If the state legislatures want to fix elections in this country, if they want to protect the sanctity of the democratic process, they should not be focused on the .00009 percent of ineligible citizens who vote illegally--oftentimes unknowingly--due to criminal convictions. Instead, they should focus on reforming current law to allow non-incarcerated felons to automatically regain their right to vote and the 50-plus percent of eligible voters who did not even cast a ballot on Election Day, finding ways to increase turnout, not lower it.

Anthony Balady is a legal intern at Project Vote and second-year   student at William & Mary Law School. Mr. Balady also serves as vice   president of William & Mary’s Election Law Society and   editor-in-chief of its election law blog, State of Elections.

Newly Elected Minnesota Legislators Announce Intent to make Voting More Difficult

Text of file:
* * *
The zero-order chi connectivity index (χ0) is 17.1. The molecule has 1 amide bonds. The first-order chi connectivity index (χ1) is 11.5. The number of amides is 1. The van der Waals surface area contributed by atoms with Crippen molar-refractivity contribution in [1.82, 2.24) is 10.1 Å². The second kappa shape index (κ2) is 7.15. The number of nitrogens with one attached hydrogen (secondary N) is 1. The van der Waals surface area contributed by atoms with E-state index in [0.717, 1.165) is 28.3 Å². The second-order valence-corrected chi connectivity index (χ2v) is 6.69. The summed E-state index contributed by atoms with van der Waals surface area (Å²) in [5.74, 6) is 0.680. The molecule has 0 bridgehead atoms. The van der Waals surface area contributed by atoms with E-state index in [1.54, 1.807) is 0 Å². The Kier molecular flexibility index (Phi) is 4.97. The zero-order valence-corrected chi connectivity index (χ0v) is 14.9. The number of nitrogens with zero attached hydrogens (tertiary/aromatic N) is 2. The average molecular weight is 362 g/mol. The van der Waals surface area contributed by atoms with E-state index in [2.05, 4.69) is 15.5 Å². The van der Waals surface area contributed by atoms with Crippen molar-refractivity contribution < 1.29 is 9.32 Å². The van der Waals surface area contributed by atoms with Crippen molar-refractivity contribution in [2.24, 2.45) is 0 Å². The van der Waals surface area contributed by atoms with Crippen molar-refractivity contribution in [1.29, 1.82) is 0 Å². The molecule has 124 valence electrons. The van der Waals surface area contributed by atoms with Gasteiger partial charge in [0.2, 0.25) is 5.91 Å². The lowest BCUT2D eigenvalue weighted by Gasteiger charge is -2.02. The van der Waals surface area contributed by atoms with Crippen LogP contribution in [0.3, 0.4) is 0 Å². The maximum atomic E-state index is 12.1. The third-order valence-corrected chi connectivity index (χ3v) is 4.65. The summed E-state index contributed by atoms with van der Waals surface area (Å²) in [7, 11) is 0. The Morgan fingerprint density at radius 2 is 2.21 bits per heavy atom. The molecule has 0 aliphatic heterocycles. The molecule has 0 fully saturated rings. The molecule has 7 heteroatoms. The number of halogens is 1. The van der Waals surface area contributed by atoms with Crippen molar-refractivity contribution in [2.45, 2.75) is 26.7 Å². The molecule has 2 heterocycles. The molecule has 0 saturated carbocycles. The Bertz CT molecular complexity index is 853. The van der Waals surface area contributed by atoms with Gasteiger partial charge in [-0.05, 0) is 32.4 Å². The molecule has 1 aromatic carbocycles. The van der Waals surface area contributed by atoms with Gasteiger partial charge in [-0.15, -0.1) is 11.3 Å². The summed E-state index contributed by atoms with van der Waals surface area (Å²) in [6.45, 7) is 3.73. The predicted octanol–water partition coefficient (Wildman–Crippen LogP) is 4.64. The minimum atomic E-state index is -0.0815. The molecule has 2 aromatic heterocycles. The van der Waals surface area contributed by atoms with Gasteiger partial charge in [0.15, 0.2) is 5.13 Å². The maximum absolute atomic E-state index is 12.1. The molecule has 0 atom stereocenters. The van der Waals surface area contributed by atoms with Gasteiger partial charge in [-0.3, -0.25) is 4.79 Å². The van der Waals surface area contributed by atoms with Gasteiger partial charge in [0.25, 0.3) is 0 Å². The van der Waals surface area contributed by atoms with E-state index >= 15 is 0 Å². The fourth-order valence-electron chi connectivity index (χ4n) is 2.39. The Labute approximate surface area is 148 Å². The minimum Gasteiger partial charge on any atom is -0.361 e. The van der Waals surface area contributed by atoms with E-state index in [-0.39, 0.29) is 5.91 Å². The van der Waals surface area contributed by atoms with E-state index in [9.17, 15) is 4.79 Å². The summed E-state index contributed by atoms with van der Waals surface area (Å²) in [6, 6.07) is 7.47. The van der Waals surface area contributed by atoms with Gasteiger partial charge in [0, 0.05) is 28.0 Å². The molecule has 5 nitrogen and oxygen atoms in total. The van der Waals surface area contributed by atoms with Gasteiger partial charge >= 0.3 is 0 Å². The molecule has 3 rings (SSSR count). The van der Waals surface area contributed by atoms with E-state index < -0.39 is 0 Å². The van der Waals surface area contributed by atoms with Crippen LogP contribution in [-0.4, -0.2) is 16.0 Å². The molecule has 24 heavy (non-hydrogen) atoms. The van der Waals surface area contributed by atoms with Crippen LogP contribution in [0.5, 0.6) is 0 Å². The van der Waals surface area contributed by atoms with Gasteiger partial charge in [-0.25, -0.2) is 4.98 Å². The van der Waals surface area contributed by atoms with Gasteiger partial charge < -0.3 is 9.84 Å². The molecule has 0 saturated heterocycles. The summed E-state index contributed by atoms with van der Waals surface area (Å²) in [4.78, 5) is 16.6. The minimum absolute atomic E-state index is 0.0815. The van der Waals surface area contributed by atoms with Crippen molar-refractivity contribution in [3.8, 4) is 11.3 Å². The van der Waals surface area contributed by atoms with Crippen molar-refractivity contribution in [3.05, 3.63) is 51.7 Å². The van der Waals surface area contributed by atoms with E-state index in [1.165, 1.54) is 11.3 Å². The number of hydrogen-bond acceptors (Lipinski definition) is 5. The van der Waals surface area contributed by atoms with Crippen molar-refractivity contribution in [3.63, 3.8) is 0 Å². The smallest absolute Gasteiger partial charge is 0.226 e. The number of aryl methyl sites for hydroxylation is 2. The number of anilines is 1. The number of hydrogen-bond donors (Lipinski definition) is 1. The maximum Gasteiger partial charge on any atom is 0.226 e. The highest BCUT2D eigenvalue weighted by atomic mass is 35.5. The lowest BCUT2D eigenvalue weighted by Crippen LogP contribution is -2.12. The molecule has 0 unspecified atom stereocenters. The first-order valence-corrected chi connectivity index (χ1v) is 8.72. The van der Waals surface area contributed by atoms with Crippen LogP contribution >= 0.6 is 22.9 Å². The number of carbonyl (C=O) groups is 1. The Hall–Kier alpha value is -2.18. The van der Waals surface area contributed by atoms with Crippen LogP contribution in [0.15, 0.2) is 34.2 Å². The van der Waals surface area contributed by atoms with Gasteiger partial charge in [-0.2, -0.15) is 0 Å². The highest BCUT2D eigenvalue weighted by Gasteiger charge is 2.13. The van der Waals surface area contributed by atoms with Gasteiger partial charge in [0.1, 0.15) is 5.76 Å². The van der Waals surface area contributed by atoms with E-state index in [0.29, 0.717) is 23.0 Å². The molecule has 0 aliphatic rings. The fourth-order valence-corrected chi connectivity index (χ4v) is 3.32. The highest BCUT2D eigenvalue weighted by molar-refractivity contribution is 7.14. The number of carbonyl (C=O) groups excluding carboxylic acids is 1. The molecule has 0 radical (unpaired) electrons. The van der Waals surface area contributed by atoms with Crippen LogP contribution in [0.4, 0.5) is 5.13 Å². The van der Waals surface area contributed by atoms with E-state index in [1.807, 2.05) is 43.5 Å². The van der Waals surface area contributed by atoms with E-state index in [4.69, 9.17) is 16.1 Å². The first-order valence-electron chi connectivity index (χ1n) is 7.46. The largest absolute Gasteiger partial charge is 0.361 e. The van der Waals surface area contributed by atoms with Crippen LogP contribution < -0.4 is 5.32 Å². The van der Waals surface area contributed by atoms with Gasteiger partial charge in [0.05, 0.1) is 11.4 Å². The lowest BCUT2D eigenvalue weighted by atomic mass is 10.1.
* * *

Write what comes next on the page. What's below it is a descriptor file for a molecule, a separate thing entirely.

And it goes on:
Cross-posted at Project Vote's blog, Voting Matters

Minnesota has some of the most progressive voter registration laws in the country, laws like same day registration and vouching, that are designed to maximize turnout and get as many voices as possible heard on Election Day. Some newly elected members of the Minnesota state legislature, however, have recently announced that they intend to repeal those laws as soon as they take office. These laws, they claim, leave the state vulnerable to voter fraud, so vulnerable they apparently must be repealed immediately, despite their obvious benefits.